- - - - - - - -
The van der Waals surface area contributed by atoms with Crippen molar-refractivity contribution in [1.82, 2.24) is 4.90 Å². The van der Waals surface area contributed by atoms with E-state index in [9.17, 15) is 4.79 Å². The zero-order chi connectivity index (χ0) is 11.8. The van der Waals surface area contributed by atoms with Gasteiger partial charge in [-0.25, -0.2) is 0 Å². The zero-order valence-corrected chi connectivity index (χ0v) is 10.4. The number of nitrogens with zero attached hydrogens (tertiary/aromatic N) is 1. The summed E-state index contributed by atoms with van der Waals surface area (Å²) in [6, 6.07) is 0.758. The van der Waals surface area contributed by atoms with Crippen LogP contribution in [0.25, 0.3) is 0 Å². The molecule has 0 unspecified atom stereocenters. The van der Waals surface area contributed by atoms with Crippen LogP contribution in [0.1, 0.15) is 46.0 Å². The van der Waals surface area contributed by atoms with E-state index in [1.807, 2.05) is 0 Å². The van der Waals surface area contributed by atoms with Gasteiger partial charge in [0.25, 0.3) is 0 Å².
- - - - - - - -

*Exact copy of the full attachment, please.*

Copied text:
The van der Waals surface area contributed by atoms with Crippen molar-refractivity contribution in [1.82, 2.24) is 4.90 Å². The van der Waals surface area contributed by atoms with E-state index in [9.17, 15) is 4.79 Å². The zero-order chi connectivity index (χ0) is 11.8. The van der Waals surface area contributed by atoms with Gasteiger partial charge in [-0.25, -0.2) is 0 Å². The zero-order valence-corrected chi connectivity index (χ0v) is 10.4. The number of nitrogens with zero attached hydrogens (tertiary/aromatic N) is 1. The summed E-state index contributed by atoms with van der Waals surface area (Å²) in [6, 6.07) is 0.758. The van der Waals surface area contributed by atoms with Crippen LogP contribution in [0.25, 0.3) is 0 Å². The molecule has 0 unspecified atom stereocenters. The van der Waals surface area contributed by atoms with Crippen LogP contribution in [0.1, 0.15) is 46.0 Å². The van der Waals surface area contributed by atoms with E-state index in [1.807, 2.05) is 0 Å². The van der Waals surface area contributed by atoms with Gasteiger partial charge in [0.25, 0.3) is 0 Å².